For spinning counts from 8 to 40s each worker has to attend to 400 spindles. (The word ' worker at this stage has a reference only to spinners, because it is not alleged that doffer boys are allowed to work on 400 spindles.)
The complaint of Sri Balakrishnan proceeded to allege that these workers (meaning spinners) were asked to attend to other work also. According to the arbitration award of 24 November 1955, the conditions of work for the workers in the new machines should be fixed at 150 spindles for count up to 10s, and by ascending grades up to 400 spindles for counts up to 30s. These would have reference again only to spinners, when we take into account the number of spindles mentioned. Sri Balakrishnan concluded his statement by saying that the spinners should not be compelled to attend to other jobs and the wages should be fixed with retrospective effect. There can be no doubt that this part of the statement of the I.N.T.U.O. mentioned In the proces-verbal, refers only to the conditions of work of spinners in the spinning department and their workload and wages. The proces-verbal then proceeds to mention the contentions of Sri K.S. Ramani, who appeared for the management. He referred to the conditions of the work of spinners as set out in the Chakravarthi award and their basic wages. He denied that the management has introduced new machines and added that certain improvements were carried out to the existing machines, which are called high draft frames. In such frames, the worker, which would mean only the spinner, has to look after two sides. This arrangement has been in force for over five years; and a worker (which could in the context, refer only to the spinner), attending to two sides received a wage of Rs. 40, whereas the wage in the arbitration award was only Rs. 32.50. The management, thereafter, defended their action in fixing the wage and workload for the spinners in the spinning department. To this contention, Sri Balakrishnan of the I.N.T.U.C. gave a reply. Sri Ramani, en behalf of the management, made a further statement, which has been summarize in the proces-verbal. These two statements have reference to wages and workloads of only spinners in the spinning department. There is no reference at all to other types of workers falling within any of the other seventeen categories in the spinning department, and which include doffer boys. At this stage, according to the proces-verbal, the parties made a request for some time to discuss the matter between themselves, to arrive at an amicable settlement, and in case of failure, they would notify the Consultative Commission of Labour.
22. The above gives the gist of the proceedings of 13 May 1963, as found in the proces-verbal, and it would show that the dispute was restricted only to spinners in the spinning: department, and not to any other employees:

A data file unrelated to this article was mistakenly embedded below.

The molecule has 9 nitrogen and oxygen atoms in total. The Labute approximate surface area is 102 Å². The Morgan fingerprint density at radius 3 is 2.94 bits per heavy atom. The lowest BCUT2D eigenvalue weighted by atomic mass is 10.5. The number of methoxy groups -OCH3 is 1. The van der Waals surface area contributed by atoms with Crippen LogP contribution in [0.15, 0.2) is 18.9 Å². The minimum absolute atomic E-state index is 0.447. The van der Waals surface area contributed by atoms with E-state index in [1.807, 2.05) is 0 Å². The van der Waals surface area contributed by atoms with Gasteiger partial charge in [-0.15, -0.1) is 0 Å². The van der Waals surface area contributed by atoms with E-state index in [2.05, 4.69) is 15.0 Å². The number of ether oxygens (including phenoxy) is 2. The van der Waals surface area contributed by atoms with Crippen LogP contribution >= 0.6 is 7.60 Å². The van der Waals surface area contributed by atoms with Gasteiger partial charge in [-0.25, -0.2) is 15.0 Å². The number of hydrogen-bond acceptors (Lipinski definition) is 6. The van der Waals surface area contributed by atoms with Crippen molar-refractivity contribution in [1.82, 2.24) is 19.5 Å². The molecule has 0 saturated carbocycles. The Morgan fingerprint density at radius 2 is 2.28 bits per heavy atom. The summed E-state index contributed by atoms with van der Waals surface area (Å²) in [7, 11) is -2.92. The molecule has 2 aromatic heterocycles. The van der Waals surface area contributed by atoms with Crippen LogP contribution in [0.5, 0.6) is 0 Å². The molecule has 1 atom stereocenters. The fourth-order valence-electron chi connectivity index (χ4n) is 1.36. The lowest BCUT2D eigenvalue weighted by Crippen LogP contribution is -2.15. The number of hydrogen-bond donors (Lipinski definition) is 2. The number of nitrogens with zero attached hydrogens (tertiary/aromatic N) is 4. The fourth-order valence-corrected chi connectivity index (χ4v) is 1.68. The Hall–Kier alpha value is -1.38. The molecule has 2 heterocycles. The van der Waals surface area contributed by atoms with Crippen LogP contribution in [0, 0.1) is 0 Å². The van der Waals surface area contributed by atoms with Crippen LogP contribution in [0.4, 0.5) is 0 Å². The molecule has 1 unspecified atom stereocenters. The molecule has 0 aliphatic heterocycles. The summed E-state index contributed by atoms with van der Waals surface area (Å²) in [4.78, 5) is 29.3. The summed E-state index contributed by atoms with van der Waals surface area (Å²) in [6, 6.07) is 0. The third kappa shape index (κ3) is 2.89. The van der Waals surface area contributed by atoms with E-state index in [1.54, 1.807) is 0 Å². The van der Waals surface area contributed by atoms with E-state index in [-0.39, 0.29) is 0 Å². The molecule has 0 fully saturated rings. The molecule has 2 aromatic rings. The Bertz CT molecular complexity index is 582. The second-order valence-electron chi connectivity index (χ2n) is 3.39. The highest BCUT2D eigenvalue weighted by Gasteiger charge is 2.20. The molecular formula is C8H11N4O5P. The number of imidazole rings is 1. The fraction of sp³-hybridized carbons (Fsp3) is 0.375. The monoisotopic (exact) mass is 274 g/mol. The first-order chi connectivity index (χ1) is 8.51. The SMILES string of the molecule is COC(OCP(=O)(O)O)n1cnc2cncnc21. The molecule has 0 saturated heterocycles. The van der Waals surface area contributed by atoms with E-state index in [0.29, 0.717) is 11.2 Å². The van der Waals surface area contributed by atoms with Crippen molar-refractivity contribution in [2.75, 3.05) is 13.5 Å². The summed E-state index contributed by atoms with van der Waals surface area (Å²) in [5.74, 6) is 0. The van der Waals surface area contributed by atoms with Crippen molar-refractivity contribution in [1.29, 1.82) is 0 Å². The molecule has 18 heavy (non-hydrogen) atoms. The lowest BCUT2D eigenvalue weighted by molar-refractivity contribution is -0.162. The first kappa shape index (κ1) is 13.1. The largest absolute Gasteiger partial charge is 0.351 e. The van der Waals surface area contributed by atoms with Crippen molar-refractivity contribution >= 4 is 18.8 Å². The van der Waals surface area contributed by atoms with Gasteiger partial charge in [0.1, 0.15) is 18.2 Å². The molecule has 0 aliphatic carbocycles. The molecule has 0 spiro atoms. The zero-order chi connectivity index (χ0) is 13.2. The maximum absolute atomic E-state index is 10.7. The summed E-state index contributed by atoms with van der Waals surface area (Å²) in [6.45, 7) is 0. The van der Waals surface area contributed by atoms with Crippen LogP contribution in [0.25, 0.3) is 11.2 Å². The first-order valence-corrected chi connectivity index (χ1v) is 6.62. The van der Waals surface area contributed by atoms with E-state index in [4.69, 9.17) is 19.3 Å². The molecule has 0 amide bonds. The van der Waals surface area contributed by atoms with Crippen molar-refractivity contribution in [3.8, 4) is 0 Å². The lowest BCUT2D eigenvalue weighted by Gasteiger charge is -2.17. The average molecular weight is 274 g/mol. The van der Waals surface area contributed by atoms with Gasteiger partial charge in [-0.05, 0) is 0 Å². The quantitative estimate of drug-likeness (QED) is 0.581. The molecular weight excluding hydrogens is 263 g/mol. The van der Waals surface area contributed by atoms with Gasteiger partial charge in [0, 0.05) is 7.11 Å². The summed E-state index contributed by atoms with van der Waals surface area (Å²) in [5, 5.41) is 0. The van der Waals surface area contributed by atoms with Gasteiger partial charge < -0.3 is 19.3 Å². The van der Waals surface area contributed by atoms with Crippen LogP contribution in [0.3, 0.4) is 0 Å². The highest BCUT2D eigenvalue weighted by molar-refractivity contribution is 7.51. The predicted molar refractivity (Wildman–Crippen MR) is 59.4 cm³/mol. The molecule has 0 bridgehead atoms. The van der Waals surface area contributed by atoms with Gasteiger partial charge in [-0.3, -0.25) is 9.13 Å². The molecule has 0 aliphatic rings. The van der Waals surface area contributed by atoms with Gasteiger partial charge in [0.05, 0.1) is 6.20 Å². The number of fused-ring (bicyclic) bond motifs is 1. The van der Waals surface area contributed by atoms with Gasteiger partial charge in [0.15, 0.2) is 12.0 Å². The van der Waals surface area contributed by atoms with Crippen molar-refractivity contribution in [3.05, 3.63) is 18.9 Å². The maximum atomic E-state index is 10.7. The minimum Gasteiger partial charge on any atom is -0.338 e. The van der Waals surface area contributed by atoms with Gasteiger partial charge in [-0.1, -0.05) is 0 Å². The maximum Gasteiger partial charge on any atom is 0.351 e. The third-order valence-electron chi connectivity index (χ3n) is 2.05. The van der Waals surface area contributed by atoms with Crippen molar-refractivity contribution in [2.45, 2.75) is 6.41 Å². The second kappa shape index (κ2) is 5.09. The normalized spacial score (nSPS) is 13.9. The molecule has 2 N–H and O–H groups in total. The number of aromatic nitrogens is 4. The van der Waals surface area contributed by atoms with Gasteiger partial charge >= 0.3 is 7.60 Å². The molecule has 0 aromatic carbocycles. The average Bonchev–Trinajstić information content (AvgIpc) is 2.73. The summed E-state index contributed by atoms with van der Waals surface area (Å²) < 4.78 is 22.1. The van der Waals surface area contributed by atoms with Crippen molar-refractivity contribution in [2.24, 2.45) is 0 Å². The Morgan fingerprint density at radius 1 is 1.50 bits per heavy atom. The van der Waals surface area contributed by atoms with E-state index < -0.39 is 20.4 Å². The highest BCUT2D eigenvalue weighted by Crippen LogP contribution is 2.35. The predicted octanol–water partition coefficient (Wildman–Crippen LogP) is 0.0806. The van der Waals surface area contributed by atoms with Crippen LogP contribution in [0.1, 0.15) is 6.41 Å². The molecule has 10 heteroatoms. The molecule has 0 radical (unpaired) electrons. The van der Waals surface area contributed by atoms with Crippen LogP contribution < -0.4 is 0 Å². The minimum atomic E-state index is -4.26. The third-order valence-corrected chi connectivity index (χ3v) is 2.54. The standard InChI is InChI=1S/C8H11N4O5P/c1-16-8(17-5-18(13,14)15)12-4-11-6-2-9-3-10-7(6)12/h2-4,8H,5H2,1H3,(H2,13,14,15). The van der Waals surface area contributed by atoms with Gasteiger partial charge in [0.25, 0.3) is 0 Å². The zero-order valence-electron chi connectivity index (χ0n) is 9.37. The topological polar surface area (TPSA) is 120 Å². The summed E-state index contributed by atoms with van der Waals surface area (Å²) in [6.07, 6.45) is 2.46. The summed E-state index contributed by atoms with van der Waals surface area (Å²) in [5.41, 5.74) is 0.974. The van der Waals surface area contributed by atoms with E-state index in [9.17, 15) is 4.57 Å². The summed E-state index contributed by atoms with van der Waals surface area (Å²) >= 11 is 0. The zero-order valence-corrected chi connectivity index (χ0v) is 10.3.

23. The proces-verbal then adds a note, dated 30 May 1963, which is also signed by the parties before it. The gist of the note may now be set out:
During the meeting of the Consultative Commission of Labour held on 13 May 1963, at the office and presided over by the Inspector of Labour and Social Legislation for conciliating the management and the Rodier Mill National Workers' Union, affiliated to the I.N.T.U.C. in the matter of the fixation of conditions of work and wages in the spinning department of the Anglo-French Textile Mills, the parties have requested for time to discuss the question directly between themselves to explore the possibilities of a settlement. They have now both notified the result of their discussion to the Commission.
By letter, dated 15 May 1963, the management and Rodier Mill National Workers' Union have notified the Commission that it has not been possible to arrive at a settlement and pray that as a consequence a record of non-conciliation may be drawn up for submission of the matter to the expert.
The Syndicate des ouvriers de Vusine Rodier, Modeliarpeth, by their letter, dated 14 May 1963, has also addressed the Consultative Commission on the same matter. They have been invited on 15 May 1963 to join the discussion being held on this matter between the management and the Rodier Mill National Workers' Union. By their letter, dated 29 May 1963, the Syndicate des outriders de Vusine Rodier have notified that it has not been possible to arrive at a settlement with the management and requested that this matter may be submitted to the Expert.
As no settlement between themselves was possible for the parties, further conciliation will be of no use. Besides, the members of the Consultative Commission of Labour are requested to give their consent for submitting the matter to the Expert.
It is pertinent to observe that the order of the Chief Commissioner appointing the Expert has described the nature of the dispute as fixation of wages and conditions of work for the workers in the spinning section (italicized portion ours). It is the use of this general term of workers in the spinning section, without defining the category or categories in the spinning section involved that has led to the dispute in this case. But, as mentioned already, to understand the scope of the dispute referred to the expert for settlement, one has to read the proces-verbal as a whole, and not confine oneself to what has been mentioned in the note extracted.
24. Here again, to be certain that there has been no mistake in the translation from the French to English, we had a look at the original note of the proces-verbal in French, and we find that there is no reference to the word workers in the spinning department. The language used is:. au sujet de la fixation des conditions du travail et des salaires dans le department de filage de Lusine Anglo-French Textile.
When translated, It means:
In the matter of fixation of conditions of work and wage in the spinning department of the Anglo-French Textile Mills....
Note that there is no reference to workers in the department, but mentions only in the department.
25. We have stated the result of our scrutiny of the proces-verbal in the foregoing paragraphs, and our scrutiny leaves no room for doubt that what was deliberated upon at the meeting on 13 May 1963 related only to spinners in the spinning department, and not to other workers in that department.